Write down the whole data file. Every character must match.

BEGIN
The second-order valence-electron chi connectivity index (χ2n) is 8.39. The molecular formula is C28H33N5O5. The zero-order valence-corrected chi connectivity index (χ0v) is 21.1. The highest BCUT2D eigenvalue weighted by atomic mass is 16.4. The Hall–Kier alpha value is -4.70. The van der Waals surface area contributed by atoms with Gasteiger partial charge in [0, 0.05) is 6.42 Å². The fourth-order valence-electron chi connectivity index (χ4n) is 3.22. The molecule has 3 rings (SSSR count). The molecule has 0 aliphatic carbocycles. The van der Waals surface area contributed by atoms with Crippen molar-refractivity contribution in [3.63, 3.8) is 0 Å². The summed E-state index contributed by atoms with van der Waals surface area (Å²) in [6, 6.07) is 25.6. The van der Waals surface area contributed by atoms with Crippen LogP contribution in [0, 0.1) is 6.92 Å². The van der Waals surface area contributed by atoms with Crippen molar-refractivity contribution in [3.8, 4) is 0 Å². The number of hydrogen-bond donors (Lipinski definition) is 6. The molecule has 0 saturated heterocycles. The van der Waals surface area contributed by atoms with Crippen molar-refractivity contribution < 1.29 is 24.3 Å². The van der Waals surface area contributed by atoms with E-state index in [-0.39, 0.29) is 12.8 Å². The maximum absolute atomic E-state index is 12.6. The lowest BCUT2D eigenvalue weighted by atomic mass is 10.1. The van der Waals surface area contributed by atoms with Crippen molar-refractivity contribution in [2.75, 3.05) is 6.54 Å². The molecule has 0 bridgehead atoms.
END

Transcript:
The second-order valence-electron chi connectivity index (χ2n) is 8.39. The molecular formula is C28H33N5O5. The zero-order valence-corrected chi connectivity index (χ0v) is 21.1. The highest BCUT2D eigenvalue weighted by atomic mass is 16.4. The Hall–Kier alpha value is -4.70. The van der Waals surface area contributed by atoms with Gasteiger partial charge in [0, 0.05) is 6.42 Å². The fourth-order valence-electron chi connectivity index (χ4n) is 3.22. The molecule has 3 rings (SSSR count). The molecule has 0 aliphatic carbocycles. The van der Waals surface area contributed by atoms with Crippen molar-refractivity contribution in [3.63, 3.8) is 0 Å². The summed E-state index contributed by atoms with van der Waals surface area (Å²) in [6, 6.07) is 25.6. The van der Waals surface area contributed by atoms with Crippen LogP contribution in [0, 0.1) is 6.92 Å². The van der Waals surface area contributed by atoms with Crippen molar-refractivity contribution in [3.8, 4) is 0 Å². The number of hydrogen-bond donors (Lipinski definition) is 6. The molecule has 0 saturated heterocycles. The van der Waals surface area contributed by atoms with Crippen molar-refractivity contribution < 1.29 is 24.3 Å². The van der Waals surface area contributed by atoms with E-state index in [-0.39, 0.29) is 12.8 Å². The maximum absolute atomic E-state index is 12.6. The lowest BCUT2D eigenvalue weighted by atomic mass is 10.1. The van der Waals surface area contributed by atoms with Crippen molar-refractivity contribution in [2.75, 3.05) is 6.54 Å². The molecule has 0 bridgehead atoms.